by Joel Rich
Question: Do non-bnai brit have hashgacha pratit or klalit? Discuss with sources if you can.
The Signal and the Noise – Nate Silver
“This need of finding patterns, humans have this more than other animals,” I was told by Tomaso Poggio, an MIT neuroscientist who studies how our brains process information. “Recognizing objects in difficult situations means generalizing. A newborn baby can recognize the basic pattern of a face. It has been learned by evolution, not by the individual.”
The problem, Poggio says, is that these evolutionary instincts sometimes lead us to see patterns when there are none there. “People have been doing that all the time,” Poggio said. “Finding patterns in random noise.”
Me- I think of the Rambam’s position on hashgacha pratit and how he must look at most of us and shrug – whatever gets you through the night (cue John Lennon)
I’ve commented before wondering about the original source of the use of rings for a Jewish wedding (Talmud never mentions this – just $ and equivalents) – you might do some research as to the use in general society!
The earliest sources we have are the Chinuch and Mordechai – with a reference to Tshuvot Hagaonim – that they were used in Israel but not Bavel! [now there’s an interesting thought experiment – did Israelis start using them after the churban or did Bavlim stop? And why?]
If my conjecture is correct, R’Moshe’s rejection of double ring ceremonies as chukat haakum is particularly ironic.
Thinks the defense of metzitza b’peh is misguided (I’m being kind). Following our forefathers is to follow their desire to use the most current medical/scientific information – not to follow the science of Bavel 1,000+ years ago. Rabbis should be at the forefront of this movement!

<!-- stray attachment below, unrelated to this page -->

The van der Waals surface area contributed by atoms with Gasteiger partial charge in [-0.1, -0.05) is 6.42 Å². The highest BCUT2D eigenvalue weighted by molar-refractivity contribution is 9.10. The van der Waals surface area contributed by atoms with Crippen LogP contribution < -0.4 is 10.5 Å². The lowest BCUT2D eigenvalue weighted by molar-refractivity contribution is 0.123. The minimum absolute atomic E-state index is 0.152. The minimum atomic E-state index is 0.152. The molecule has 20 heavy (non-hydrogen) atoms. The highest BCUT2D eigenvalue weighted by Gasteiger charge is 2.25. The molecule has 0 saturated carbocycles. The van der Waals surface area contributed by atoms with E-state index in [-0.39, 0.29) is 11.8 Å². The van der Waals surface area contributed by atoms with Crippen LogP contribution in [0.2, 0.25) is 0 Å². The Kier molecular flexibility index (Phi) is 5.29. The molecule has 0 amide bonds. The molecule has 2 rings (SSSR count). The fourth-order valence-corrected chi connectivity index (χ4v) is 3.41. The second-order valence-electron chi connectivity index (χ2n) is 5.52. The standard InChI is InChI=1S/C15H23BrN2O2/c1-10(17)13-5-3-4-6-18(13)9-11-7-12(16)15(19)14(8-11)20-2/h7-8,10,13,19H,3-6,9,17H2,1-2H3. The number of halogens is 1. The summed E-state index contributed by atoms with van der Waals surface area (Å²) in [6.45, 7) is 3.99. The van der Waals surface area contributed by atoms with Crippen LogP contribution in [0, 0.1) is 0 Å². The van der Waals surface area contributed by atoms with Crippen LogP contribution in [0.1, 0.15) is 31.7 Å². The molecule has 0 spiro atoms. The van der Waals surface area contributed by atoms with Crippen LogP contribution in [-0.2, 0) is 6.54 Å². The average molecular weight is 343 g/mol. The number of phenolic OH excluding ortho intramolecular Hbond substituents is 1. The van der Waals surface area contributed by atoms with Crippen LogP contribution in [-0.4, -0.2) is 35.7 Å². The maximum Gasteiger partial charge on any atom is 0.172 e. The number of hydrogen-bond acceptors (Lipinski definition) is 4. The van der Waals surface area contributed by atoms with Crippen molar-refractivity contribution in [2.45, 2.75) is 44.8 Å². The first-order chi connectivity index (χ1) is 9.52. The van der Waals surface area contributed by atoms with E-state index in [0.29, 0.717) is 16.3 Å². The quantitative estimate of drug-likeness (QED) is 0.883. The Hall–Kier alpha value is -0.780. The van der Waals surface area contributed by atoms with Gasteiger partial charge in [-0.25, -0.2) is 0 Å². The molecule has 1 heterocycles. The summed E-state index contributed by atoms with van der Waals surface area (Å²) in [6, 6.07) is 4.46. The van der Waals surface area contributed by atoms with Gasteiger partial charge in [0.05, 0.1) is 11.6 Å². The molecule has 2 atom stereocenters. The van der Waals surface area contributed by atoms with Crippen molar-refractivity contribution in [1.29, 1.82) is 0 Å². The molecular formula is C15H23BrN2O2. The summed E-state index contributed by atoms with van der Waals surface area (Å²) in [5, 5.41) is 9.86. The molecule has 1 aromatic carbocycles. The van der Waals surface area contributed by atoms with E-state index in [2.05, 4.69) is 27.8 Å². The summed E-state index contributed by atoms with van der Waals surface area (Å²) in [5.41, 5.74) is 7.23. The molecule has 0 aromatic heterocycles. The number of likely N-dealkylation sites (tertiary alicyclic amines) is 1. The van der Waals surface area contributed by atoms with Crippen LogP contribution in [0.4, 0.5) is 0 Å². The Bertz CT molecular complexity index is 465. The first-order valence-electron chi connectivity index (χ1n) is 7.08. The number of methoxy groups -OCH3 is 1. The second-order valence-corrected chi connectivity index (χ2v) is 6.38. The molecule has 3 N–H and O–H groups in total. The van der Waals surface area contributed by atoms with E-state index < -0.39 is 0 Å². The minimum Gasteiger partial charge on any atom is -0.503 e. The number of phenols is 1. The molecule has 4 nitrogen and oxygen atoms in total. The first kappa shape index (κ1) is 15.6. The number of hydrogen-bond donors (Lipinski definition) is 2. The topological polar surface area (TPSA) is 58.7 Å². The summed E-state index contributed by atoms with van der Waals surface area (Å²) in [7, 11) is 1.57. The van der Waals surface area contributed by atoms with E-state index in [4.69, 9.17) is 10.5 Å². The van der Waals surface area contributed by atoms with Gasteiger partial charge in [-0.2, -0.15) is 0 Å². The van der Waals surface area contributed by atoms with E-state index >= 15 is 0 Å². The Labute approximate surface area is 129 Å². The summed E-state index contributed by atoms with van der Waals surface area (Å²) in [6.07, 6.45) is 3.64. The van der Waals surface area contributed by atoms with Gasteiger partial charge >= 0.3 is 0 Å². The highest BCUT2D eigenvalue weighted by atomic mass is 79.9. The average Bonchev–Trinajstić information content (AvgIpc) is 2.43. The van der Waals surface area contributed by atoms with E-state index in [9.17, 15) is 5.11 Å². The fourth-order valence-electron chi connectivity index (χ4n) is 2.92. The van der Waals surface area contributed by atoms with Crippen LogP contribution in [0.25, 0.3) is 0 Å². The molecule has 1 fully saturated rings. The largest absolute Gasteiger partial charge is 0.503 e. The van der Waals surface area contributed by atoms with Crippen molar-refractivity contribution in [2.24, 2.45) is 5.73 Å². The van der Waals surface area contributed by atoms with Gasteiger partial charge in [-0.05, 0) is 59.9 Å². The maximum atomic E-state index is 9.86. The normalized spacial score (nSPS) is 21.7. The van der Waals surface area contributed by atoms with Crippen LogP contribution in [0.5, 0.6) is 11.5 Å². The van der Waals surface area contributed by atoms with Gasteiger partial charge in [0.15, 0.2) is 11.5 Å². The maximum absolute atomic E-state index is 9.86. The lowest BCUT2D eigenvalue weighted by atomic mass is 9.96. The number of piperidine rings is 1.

Is someone who is sleeping or drunk a bar chiyuva (subject to halachic requirements)? R’SZA seemed to think not, R’Weiss seems to disagree. An example of an application would be whether it is appropriate take a sleeping person out of a sukkah. Other examples as well.
Giving consent for medical procedures – when is it needed? Who can give it? When can it be ignored?
Some examples of issues – 1)can a person who is irrational (very subjective) give consent?; 2)can a person who is not capable of normal understanding/comprehension give consent?; 3) can a minor give consent? 4) can a physician overrule the patient?; 5) what to do when secular law conflicts with halacha? (good general question); 6) does a trustee do what they think is the best result or what they think the person themselves would do?
How do you keep the intensity level up once you leave the year in Israel? 1) keep learning; 2) have a role model (“dyokno shel aviv”); 3) have a good rav; 4) find the right chevrah
Series based on R’Binny Lau’s books – Hillel the humble gentle soul – with some history. How can you be humble, modest and still be a great leader? Some specific examples.
Seemingly conflicting Talmudic sources concerning when one must provide something or some service to another if there is no “loss” involved. Is the threshold to not require someone to do something for someone else based on monetary rights or stepping on someone’s ownership rights? (and how the results might differ)
Discussion of issues including: “Dina D’malchuta (the law of the land)”, voting one’s own partisan issues and showing appreciation for the host country. R’Moshe was a key player in this discussion.